Congress thus sought to encourage AFDC recipients to secure and retain employment by requiring the States to take into account fully any expenses attributable to the earning of income in determining eligibility for assistance. Such expenses reduce the level of actually available income, and if not deducted from gross income will not produce a corresponding increase in AFDC assistance. Failing to allow the deduction of reasonable expenses might well discourage the applicant from seeking or retaining employment whereby such expenses are incurred.

416 U.S. at 264.

DPW acknowledges that child-care expenses are reasonable work-related expenses; however, Section 183.44(f)(1)(iv), as applied by DPW, precludes a deduction for child-care expenses when the service is provided by a family member without any inquiry into the reasonableness of the expense. This creates, in effect, an irrebuttable presumption that, whenever a family member is determined to be able to provide, or to be in fact providing, child care, any expense associated therewith is unreasonable.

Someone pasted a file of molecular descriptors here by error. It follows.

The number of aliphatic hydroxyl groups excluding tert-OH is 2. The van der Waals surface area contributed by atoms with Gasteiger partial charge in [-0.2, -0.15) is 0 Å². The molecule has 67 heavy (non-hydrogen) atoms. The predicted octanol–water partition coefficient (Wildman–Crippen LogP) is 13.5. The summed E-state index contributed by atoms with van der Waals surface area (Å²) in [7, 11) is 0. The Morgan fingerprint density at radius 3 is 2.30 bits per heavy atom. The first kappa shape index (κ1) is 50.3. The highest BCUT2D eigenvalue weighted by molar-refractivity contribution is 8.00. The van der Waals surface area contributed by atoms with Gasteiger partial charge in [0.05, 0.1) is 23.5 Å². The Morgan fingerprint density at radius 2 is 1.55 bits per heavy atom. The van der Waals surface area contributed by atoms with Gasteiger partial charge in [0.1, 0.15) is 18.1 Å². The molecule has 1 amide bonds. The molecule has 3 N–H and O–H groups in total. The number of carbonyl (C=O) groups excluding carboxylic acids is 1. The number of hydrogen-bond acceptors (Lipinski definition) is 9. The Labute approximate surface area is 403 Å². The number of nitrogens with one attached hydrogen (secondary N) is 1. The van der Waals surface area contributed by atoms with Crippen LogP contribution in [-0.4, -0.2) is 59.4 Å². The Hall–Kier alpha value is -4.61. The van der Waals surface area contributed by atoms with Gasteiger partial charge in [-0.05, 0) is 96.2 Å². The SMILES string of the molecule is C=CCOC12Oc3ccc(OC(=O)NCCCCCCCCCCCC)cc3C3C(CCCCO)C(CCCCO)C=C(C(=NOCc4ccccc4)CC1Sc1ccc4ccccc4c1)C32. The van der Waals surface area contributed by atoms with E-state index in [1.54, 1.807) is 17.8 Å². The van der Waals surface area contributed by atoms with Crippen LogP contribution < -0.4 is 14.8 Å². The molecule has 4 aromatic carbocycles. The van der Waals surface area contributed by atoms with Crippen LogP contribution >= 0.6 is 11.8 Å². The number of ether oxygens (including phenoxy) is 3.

[ 44 Pa. Commw. Page 504]

Petitioner's mother worked full time during the day five days a week. To provide care for petitioner's children, her mother's services would be required an additional five hours a night six nights a week. In light of her mother's schedule and the time required, both the refusal to provide care without compensation and petitioner's payment for the child care seem entirely reasonable. DPW's failure to allow a deduction for a reasonable expense under Section 183.44(f)(1)(iv) conflicts with 42 U.S.C. § 602(a)(7) and thus DPW erred in denying the deduction.*fn4